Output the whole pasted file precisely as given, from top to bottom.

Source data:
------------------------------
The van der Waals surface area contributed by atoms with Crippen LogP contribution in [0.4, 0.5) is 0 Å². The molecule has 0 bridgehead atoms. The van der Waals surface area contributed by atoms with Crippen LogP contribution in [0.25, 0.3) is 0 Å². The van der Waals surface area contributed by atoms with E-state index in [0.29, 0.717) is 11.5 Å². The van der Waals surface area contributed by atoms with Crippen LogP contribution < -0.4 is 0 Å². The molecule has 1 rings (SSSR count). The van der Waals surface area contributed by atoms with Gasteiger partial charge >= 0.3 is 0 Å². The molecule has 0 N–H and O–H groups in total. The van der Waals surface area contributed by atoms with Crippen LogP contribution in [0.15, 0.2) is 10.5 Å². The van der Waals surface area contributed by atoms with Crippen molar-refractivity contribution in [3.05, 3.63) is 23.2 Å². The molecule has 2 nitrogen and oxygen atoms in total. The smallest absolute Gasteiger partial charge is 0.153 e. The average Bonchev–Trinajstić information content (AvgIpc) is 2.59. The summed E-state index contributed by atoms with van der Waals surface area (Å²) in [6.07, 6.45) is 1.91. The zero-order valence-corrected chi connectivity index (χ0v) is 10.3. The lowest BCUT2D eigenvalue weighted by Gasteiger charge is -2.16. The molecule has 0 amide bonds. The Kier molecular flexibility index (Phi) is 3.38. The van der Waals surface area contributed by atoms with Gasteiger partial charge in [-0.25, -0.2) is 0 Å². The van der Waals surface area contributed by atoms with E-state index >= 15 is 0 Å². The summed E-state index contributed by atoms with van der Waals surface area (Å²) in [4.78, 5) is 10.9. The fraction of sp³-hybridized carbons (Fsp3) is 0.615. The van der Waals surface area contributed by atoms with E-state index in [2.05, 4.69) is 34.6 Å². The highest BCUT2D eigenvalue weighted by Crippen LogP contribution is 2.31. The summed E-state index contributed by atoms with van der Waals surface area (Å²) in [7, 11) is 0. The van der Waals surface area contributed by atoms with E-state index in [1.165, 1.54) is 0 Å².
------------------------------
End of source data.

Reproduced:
The van der Waals surface area contributed by atoms with Crippen LogP contribution in [0.4, 0.5) is 0 Å². The molecule has 0 bridgehead atoms. The van der Waals surface area contributed by atoms with Crippen LogP contribution in [0.25, 0.3) is 0 Å². The van der Waals surface area contributed by atoms with E-state index in [0.29, 0.717) is 11.5 Å². The van der Waals surface area contributed by atoms with Crippen LogP contribution < -0.4 is 0 Å². The molecule has 1 rings (SSSR count). The van der Waals surface area contributed by atoms with Gasteiger partial charge >= 0.3 is 0 Å². The molecule has 0 N–H and O–H groups in total. The van der Waals surface area contributed by atoms with Crippen LogP contribution in [0.15, 0.2) is 10.5 Å². The van der Waals surface area contributed by atoms with Crippen molar-refractivity contribution in [3.05, 3.63) is 23.2 Å². The molecule has 2 nitrogen and oxygen atoms in total. The smallest absolute Gasteiger partial charge is 0.153 e. The average Bonchev–Trinajstić information content (AvgIpc) is 2.59. The summed E-state index contributed by atoms with van der Waals surface area (Å²) in [6.07, 6.45) is 1.91. The zero-order valence-corrected chi connectivity index (χ0v) is 10.3. The lowest BCUT2D eigenvalue weighted by Gasteiger charge is -2.16. The molecule has 0 amide bonds. The Kier molecular flexibility index (Phi) is 3.38. The van der Waals surface area contributed by atoms with Gasteiger partial charge in [-0.25, -0.2) is 0 Å². The van der Waals surface area contributed by atoms with E-state index >= 15 is 0 Å². The summed E-state index contributed by atoms with van der Waals surface area (Å²) in [4.78, 5) is 10.9. The fraction of sp³-hybridized carbons (Fsp3) is 0.615. The van der Waals surface area contributed by atoms with E-state index in [2.05, 4.69) is 34.6 Å². The highest BCUT2D eigenvalue weighted by Crippen LogP contribution is 2.31. The summed E-state index contributed by atoms with van der Waals surface area (Å²) in [7, 11) is 0. The van der Waals surface area contributed by atoms with E-state index in [1.165, 1.54) is 0 Å².